The rate of suicide has increased dramatically across most segments of our population in recent years. According to the National Institute of Mental Health, there were more than twice as many suicides in the USA in 2017 as there were homicides.
The Military Veteran Project is actively engaged in improving brain health and mental health by providing research and treatment not available or accessible by the VA or DOD to veterans around the world. We are committed to spreading awareness of this distressing issue. Suicides affect many segments of the population, and various factors contribute to this epidemic. Chronic illnesses, both mental and physical, increase suicidal ideation in those who have suffered for years, Military veterans are more likely than the civilian population to develop mental health problems, such as post-traumatic stress disorder, depression, and traumatic brain injury.
Veterans are also at high risk for developing associated substance-use disorders – all factors associated with suicide. Everyone can play a role in suicide prevention. Major mental illnesses rarely originate “out of the blue,” and oftentimes family, friends, teachers and/or the individuals themselves can learn to recognize small changes before the point of no return. Symptoms listed here, including withdrawal, apathy, social isolation, unusual behaviors, and mood changes, are early warning signs that can be brought to a mental health professional’s attention. Suicides are preventable, and the stigma surrounding mental health problems can and should be addressed in our society.
Military traumatic brain injury and its consequences are at a crisis level. There are medical facilities, non-profit organizations and people across the county and around the world that are prepared to unite to fight for the freedoms our veterans deserve when they return home from war, even a simple freedom of proper diagnosis.
Since 2012, the Military Veteran Project's small grassroots movement has made huge momentum from Washington DC to Los Angeles to Texas up to Minnesota and even over seas in Europe and the middle east and we know we must continue our efforts. In September each year, our fellow medical facilities and supporters across the country will place 22 white crosses to represent the number of estimated veteran suicides that happen each day. We do not want to forget the sacrifice made by our veterans or their families that left behind. Please join us by simply creating your own "memorial" and alert your local media of the nationwide event. If you are a veteran looking for answers to your questions and need help, please contact us.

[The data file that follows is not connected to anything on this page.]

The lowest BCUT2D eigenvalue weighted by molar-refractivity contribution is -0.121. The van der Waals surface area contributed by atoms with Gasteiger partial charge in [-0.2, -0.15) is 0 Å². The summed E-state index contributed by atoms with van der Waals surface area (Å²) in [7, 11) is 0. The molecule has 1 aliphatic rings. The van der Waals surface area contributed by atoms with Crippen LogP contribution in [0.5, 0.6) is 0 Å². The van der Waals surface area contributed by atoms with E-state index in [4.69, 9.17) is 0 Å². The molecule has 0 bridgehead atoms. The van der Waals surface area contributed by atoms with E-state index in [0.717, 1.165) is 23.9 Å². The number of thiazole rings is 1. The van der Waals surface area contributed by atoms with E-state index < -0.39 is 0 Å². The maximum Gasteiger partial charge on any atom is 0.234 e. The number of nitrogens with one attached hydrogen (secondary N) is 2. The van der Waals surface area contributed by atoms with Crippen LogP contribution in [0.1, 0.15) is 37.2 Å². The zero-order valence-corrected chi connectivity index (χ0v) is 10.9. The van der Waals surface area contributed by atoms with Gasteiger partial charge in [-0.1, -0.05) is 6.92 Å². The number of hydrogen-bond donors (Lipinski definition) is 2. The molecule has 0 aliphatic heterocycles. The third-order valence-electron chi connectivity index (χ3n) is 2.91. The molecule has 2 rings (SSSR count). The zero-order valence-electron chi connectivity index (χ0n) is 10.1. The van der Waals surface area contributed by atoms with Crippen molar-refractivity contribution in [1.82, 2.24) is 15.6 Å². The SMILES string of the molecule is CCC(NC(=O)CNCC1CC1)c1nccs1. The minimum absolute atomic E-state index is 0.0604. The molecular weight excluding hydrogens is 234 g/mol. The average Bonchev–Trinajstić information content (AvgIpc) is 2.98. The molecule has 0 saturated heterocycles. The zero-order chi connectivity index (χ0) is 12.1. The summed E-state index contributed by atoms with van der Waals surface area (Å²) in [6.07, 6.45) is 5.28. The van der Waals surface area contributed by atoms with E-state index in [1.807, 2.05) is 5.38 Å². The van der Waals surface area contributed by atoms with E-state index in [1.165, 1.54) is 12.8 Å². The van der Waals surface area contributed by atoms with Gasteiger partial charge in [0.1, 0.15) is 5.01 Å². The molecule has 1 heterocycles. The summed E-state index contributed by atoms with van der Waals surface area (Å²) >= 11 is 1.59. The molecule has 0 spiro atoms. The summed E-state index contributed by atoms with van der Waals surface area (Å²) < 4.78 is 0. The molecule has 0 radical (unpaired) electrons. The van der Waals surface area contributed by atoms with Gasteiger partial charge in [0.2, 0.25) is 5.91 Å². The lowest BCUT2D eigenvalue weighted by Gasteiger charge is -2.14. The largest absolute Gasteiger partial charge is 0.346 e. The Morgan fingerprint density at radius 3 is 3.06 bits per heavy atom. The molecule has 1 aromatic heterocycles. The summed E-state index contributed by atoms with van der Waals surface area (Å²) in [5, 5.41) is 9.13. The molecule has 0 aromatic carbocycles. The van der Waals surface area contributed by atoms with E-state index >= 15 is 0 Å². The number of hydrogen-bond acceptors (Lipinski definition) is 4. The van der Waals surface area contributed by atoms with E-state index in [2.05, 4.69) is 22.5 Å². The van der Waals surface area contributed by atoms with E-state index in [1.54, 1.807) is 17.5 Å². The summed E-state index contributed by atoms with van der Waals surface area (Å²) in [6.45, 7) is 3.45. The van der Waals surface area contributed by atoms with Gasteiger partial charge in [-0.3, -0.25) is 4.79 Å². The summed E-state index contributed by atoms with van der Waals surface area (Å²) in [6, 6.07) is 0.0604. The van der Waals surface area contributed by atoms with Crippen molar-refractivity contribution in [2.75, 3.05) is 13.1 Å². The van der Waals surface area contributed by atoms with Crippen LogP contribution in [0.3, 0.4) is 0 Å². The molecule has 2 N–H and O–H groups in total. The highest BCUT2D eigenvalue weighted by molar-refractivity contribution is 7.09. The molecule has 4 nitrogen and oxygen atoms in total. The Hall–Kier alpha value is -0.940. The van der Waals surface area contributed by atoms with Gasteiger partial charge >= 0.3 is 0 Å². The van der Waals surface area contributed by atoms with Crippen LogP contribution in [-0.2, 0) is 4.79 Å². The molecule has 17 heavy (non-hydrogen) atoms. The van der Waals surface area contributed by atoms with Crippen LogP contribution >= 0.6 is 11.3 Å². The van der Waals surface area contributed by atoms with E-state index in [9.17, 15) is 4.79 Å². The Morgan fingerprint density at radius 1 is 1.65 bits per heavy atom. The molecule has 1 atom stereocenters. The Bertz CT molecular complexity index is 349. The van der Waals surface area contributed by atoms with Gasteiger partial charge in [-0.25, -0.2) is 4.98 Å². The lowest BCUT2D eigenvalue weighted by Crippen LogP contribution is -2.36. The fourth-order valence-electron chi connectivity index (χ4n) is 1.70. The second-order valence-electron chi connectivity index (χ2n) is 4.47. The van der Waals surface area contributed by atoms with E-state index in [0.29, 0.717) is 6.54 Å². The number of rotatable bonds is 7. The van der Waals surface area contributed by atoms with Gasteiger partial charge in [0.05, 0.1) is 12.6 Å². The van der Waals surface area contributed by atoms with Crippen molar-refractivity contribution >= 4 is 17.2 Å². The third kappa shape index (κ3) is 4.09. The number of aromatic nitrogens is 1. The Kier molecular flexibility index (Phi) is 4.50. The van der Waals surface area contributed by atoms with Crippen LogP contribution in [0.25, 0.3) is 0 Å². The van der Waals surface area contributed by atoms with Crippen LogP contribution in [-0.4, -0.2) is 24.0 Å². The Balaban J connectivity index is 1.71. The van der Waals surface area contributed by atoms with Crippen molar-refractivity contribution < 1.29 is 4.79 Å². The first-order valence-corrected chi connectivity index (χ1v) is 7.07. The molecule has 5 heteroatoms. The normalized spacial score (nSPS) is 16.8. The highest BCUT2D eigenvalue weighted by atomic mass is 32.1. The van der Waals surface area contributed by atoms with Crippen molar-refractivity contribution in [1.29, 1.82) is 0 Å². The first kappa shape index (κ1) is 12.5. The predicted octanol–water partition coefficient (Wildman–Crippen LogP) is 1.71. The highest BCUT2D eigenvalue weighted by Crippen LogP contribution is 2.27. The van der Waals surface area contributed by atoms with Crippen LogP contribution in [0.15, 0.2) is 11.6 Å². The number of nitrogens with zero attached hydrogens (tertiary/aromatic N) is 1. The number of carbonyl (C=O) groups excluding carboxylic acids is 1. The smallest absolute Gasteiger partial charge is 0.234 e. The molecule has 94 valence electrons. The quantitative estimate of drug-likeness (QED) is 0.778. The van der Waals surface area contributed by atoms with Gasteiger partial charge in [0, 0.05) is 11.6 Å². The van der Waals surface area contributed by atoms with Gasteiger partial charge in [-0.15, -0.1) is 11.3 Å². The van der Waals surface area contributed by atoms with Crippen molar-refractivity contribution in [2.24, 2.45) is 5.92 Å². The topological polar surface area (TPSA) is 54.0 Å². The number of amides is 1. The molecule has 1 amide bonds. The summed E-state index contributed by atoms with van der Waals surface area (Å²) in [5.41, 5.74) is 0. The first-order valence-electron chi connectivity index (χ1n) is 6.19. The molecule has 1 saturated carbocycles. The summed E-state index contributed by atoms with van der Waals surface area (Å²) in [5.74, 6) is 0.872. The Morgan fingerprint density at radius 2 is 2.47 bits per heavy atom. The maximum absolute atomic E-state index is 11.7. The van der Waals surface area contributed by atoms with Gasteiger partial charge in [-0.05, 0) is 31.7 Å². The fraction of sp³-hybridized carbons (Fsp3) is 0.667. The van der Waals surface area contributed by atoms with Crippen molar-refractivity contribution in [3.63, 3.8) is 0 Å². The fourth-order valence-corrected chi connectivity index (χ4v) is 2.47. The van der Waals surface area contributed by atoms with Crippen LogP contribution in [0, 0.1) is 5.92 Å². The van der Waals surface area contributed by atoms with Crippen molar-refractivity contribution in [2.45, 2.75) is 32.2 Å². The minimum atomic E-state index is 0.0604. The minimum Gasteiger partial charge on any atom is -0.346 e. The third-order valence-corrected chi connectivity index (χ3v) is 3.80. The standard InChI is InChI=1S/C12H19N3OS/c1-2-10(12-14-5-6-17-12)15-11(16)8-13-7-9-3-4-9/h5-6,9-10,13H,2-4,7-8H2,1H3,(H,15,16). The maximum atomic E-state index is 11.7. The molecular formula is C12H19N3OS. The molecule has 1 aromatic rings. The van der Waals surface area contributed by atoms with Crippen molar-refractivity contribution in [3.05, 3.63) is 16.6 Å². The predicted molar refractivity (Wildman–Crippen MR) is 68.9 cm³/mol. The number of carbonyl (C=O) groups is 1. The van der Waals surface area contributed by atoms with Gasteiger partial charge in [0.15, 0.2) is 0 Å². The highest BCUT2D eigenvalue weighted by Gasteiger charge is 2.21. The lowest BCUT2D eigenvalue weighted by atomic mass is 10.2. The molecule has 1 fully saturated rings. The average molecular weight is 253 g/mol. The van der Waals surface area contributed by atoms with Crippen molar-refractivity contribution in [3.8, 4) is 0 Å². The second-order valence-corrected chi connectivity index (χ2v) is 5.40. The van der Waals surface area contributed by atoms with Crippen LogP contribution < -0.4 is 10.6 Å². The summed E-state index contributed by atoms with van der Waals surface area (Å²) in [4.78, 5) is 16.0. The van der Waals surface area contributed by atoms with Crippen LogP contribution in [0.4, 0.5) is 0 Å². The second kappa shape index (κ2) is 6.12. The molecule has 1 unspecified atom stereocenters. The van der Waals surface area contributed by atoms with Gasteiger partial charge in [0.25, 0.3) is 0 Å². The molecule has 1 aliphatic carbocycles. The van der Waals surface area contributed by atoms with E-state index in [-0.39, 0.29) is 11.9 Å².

Click below to join us to help create change
Suicide is a significant public health concern, especially for U.S. military personnel and veterans and has been identified as one of the leading causes of death in the U.S. military (Armed Forces Health Surveillance Center, 2014). Moreover, the suicide rate among U.S. veterans reportedly increased between 2001 and 2014 and risk for suicide in veterans was 21% higher than in the US civilian adults, after considering the differences in age and gender (Office of Suicide Prevention, 2016). Rates of veterans who die by suicide have increased public attention to suicide and underscored the need for research to identify risk factors and to increase suicide prevention efforts in veterans and military personnel (Ramchand et al., 2011; Department of Veterans Affairs, 2013). To date, various interventions ranging from individual to community level approaches are being scrutinized and employed for the prevention and treatment of suicide. However, a limited number of approaches in screening, prevention and treatment have been supported by empirical evidence in part due to the complexity in the psychopathology of suicide in the context of various psychiatric disorders including major depressive disorder (MDD), bipolar disorder, anxiety disorders, and substance-related disorders (Klonsky et al., 2016).
A stress-diathesis model of suicide behavior proposed by Mann and his colleagues included stressors in the lifetime and vulnerability of individuals as its components (Mann et al., 1999). In essence, when individuals with suicidal diathesis including genetic, epigenetic, and other neurobiological vulnerabilities encountered distress caused by psychiatric disorders and adverse psychosocial events, he or she would be more likely to demonstrate suicide behaviors. Suicide behaviors are defined as self-directed injurious acts with at least some intent to end one's own life (Mann, 2003). Notably, a majority of psychiatric patients do not exhibit suicide behaviors, while >90% of individuals who die by suicide may be diagnosed as having any psychiatric disorders (Bertolote and Fleischmann, 2002; Nordentoft et al., 2011). This observation was consistent with a crucial role of diathesis in the model of suicide behaviors. Moreover, it has been acknowledged that most individuals with suicidal ideation do not attempt suicide (Kessler et al., 1999; ten Have et al., 2009). The critical need for differentiating suicide attempters from suicide ideators has been identified in research on suicide (Klonsky and May, 2014) and investigating the neurobiological diathesis for suicide behavior would address this need. In fact, several structural and functional brain imaging studies on subjects with suicide ideation or history of attempt have been conducted to identify neurobiological differences along the suicide diathesis (Cox Lippard et al., 2014; van Heeringen et al., 2011).